Remote Sens. 2019, 11(5), 582; https://doi.org/10.3390/rs11050582 - 10 Mar 2019
Cited by 3 | Viewed by 1671
Abstract
The cargo handling capacity of a port is the most basic and important indicator of port size. Based on the Defense Meteorological Satellite Program-Operational Linescan System (DMSP-OLS) nighttime light data and panel model, this study attempts to estimate the cargo handling capacity of [...] Read more.
The cargo handling capacity of a port is the most basic and important indicator of port size. Based on the Defense Meteorological Satellite Program-Operational Linescan System (DMSP-OLS) nighttime light data and panel model, this study attempts to estimate the cargo handling capacity of 28 coastal ports in China using satellite remote sensing. The study confirmed that there is a very close correlation between DMSP-OLS nighttime light data and the cargo handling capacity of the ports. Based on this correlation, the panel data model was established for remote sensing-based estimation of cargo handling capacity at the port and port group scales. The test results confirm that the nighttime light data can be used to accurately estimate the cargo handling capacity of Chinese ports, especially for the Yangtze River Delta Port Group, Pearl River Delta Port Group, Southeast Coastal Port Group, and Southwest Coastal Port Group that possess huge cargo handling capacities. The high accuracy of the model reveals that the remote sensing analysis method can make up for the lack of statistical data to a certain extent, which helps to scientifically analyze the spatiotemporal dynamic changes of coastal ports, provides a strong basis for decision-making regarding port development, and more importantly provides a convenient estimation method for areas that have long lacked statistical data on cargo handling capacity. Full article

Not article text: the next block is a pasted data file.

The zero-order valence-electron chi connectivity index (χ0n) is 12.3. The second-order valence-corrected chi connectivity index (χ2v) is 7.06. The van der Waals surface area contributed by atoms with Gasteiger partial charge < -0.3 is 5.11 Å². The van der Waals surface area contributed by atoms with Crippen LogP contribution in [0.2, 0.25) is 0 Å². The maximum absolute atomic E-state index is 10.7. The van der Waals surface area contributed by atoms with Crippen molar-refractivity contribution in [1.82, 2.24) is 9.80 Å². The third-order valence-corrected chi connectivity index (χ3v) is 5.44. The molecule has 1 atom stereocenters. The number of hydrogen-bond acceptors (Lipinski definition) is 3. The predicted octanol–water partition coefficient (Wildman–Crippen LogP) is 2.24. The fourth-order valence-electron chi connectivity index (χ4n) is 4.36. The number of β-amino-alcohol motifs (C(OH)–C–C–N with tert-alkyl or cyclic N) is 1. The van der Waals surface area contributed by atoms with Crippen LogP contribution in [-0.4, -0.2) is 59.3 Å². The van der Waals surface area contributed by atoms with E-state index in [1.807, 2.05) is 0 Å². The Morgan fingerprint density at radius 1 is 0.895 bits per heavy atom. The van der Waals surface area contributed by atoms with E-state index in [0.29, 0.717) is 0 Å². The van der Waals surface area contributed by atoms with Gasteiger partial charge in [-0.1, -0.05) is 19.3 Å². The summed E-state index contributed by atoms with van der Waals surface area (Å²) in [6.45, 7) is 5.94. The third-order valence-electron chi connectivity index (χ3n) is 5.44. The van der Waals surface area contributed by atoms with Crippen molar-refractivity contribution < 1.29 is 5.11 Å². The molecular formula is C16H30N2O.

(This article belongs to the Special Issue Remote Sensing Based Fine-Scale Urban Thermal Environment)